Home » Alibaba Group’s value dips below upstart PDD’s in landmark for China

Alibaba Group’s value dips below upstart PDD’s in landmark for China


By Charlotte Yang and Jane Zhang


Alibaba Group Holding Ltd. is set to lose its position as China’s most valuable e-commerce firm to eight-year-old upstart PDD, a watershed moment for an internet industry that Jack Ma’s iconic firm dominated for more than a decade.

 


Alibaba slid as much as 1.4 per cent in Hong Kong, putting its market value at about HK$1.46 trillion ($187 billion) and on track to close below US-listed PDD Holdings Inc.’s $188.3 billion, according to Bloomberg calculations. PDD, the company best known for hit US shopping app Temu and domestic bargains trailblazer Pinduoduo, closed nearly 2 per cent higher in New York on Wednesday.


The once-inconceivable shift reflects the turmoil that engulfed Alibaba after Beijing in 2020 targeted the company and its once-outspoken co-founder, kicking off a sweeping crackdown on the powerful tech sector. It also signals the rise of a generation of upstarts from PDD to ByteDance Ltd., which are disrupting the traditional arenas of social media and e-commerce.


On Wednesday, Alibaba’s billionaire co-founder Ma stunned employees when he took to an internal forum both to praise PDD and exhort his company’s 220,000-plus staff to “correct course” and retake the momentum. To many observers, his call to arms — after three years of largely staying in the background — underscored the gravity of the situation.

“On hindsight, you can say that Alibaba was resting on its laurels given they had so much of a headstart but they didn’t execute or innovate as fast,” said Vey-Sern Ling, managing director at Union Bancaire Privee. “When anti-monopoly came up and they couldn’t use their size to compel merchants to their platforms, they were suddenly caught flat-footed.”


Alibaba, once China’s best candidate to become a trillion-dollar company, is trading around its lowest this year, at a fraction of its peak in 2020. The company is navigating turbulence both internally and externally, as a weaker-than-anticipated Chinese economic recovery and PDD undermine its once-dominant online retail business.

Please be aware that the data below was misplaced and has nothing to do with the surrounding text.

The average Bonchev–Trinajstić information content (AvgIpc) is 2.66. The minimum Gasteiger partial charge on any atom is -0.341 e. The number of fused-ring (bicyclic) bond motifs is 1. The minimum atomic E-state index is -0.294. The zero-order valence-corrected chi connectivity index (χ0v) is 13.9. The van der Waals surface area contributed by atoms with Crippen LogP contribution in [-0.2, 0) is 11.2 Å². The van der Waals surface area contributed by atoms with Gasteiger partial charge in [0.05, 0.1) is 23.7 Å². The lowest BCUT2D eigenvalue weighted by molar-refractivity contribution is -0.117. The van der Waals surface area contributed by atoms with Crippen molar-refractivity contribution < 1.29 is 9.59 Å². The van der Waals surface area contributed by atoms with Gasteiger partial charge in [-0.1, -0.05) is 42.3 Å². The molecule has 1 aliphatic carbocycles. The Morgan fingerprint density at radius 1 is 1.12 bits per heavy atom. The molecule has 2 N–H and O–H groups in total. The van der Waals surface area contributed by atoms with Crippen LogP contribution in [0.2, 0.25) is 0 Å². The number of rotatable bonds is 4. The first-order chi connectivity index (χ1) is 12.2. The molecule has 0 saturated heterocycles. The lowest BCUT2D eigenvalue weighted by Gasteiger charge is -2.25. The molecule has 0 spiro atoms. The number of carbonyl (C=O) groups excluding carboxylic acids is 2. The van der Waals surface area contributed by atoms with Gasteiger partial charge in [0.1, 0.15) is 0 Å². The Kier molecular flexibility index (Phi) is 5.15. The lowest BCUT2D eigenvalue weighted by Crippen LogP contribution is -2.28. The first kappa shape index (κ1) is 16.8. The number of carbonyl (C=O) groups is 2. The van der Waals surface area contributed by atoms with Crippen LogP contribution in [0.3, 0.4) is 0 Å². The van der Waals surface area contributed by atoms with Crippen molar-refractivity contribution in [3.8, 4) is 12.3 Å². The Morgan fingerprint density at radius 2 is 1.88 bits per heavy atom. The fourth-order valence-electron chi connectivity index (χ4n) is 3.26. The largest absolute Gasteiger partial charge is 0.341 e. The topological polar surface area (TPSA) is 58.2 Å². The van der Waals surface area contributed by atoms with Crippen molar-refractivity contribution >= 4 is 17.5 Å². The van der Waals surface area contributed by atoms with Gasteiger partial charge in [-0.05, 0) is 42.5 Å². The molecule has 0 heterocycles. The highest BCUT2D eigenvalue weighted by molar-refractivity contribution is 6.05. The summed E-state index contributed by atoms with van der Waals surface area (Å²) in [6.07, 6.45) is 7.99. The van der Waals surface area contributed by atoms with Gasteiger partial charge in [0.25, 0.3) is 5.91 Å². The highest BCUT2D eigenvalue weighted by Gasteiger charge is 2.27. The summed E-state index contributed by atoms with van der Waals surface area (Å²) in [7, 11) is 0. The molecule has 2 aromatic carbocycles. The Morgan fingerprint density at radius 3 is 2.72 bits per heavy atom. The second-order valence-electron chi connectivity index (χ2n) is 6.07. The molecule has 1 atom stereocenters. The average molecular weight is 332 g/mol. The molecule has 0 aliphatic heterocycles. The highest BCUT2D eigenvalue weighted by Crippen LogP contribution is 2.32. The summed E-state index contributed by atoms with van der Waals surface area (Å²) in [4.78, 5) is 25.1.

The company itself has endured upheaval, starting with the announcement of a plan to break up the corporation into six smaller pieces. Then-Chief Executive Officer Daniel Zhang stepped down and the company brought in two longstanding Ma confidantes, Joseph Tsai and Eddie Wu, to run the group. Months later, the pair announced they were shelving the much-anticipated spinoff and listing of its $11 billion cloud arm, a stunning about-face that called into question the company’s direction. 


At the other end, PDD has captivated investors with a combination of stunning growth and aggressive global expansion. The market has chosen to overlook rising marketing costs, which have pressured margins.


This week, the company founded by billionaire Colin Huang surged 18 per cent after reporting a stronger-than-anticipated doubling in revenue, driven by the success of Temu as well as inroads at home.


PDD’s growth far outpaced Alibaba’s, underscoring how it used promotions to woo bargain-seeking consumers at a time of economic uncertainty. During the just-concluded Singles’ Day shopping festival, PDD likely racked up 20 per cent growth in transactions versus its rivals’ single-digit rises, Goldman Sachs estimated. 


Part of that meteoric ascent stems from Temu, which in just over a year has overtaken Shein in sales and is now regarded as one of the more disruptive forces in global e-commerce. The site — which follows the same strategy of cut-rate pricing employed by Shein as well as PDD’s own Pinduoduo — has expanded into scores of countries.


In contrast, Alibaba first explored overseas markets with AliExpress, the sourcing platform Alibaba.com and then later international subsidiaries such as Lazada and Trendyol. But the Chinese business remains by far its biggest revenue contributor despite years of effort.


“One can argue that Alibaba had its chance and didn’t take it,” Ling said. “But in recent quarters, actually Alibaba’s international business has been growing very fast as well so I think they’re stepping up efforts there.”